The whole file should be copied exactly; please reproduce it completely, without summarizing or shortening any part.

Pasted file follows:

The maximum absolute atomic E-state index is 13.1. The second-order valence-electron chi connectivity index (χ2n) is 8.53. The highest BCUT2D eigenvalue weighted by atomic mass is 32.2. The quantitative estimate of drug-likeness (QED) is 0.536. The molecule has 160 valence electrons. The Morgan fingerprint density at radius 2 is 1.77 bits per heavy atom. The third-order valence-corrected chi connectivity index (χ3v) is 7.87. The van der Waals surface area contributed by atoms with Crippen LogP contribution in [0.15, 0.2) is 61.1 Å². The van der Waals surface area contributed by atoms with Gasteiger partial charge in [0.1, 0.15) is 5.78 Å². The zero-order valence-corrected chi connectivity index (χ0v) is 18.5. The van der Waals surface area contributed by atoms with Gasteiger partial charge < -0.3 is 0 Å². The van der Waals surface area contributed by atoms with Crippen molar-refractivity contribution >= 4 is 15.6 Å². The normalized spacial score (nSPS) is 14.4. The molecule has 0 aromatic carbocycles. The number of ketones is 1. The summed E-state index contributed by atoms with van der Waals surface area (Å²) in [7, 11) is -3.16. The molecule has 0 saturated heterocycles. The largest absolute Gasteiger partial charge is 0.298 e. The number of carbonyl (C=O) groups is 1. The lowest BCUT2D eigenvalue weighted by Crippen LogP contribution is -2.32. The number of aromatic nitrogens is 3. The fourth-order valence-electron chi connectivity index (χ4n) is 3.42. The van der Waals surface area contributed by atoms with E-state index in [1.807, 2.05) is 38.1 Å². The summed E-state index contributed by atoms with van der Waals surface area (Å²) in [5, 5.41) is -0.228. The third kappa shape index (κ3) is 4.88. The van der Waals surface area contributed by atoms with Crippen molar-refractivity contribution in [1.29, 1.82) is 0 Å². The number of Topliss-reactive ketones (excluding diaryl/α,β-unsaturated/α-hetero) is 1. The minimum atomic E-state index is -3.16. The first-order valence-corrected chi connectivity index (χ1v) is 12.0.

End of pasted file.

The maximum absolute atomic E-state index is 13.1. The second-order valence-electron chi connectivity index (χ2n) is 8.53. The highest BCUT2D eigenvalue weighted by atomic mass is 32.2. The quantitative estimate of drug-likeness (QED) is 0.536. The molecule has 160 valence electrons. The Morgan fingerprint density at radius 2 is 1.77 bits per heavy atom. The third-order valence-corrected chi connectivity index (χ3v) is 7.87. The van der Waals surface area contributed by atoms with Crippen LogP contribution in [0.15, 0.2) is 61.1 Å². The van der Waals surface area contributed by atoms with Gasteiger partial charge in [0.1, 0.15) is 5.78 Å². The zero-order valence-corrected chi connectivity index (χ0v) is 18.5. The van der Waals surface area contributed by atoms with Gasteiger partial charge < -0.3 is 0 Å². The van der Waals surface area contributed by atoms with Crippen molar-refractivity contribution >= 4 is 15.6 Å². The normalized spacial score (nSPS) is 14.4. The molecule has 0 aromatic carbocycles. The number of ketones is 1. The summed E-state index contributed by atoms with van der Waals surface area (Å²) in [7, 11) is -3.16. The molecule has 0 saturated heterocycles. The largest absolute Gasteiger partial charge is 0.298 e. The number of carbonyl (C=O) groups is 1. The lowest BCUT2D eigenvalue weighted by Crippen LogP contribution is -2.32. The number of aromatic nitrogens is 3. The fourth-order valence-electron chi connectivity index (χ4n) is 3.42. The van der Waals surface area contributed by atoms with E-state index in [1.807, 2.05) is 38.1 Å². The summed E-state index contributed by atoms with van der Waals surface area (Å²) in [5, 5.41) is -0.228. The third kappa shape index (κ3) is 4.88. The van der Waals surface area contributed by atoms with Crippen molar-refractivity contribution in [1.29, 1.82) is 0 Å². The number of Topliss-reactive ketones (excluding diaryl/α,β-unsaturated/α-hetero) is 1. The minimum atomic E-state index is -3.16. The first-order valence-corrected chi connectivity index (χ1v) is 12.0.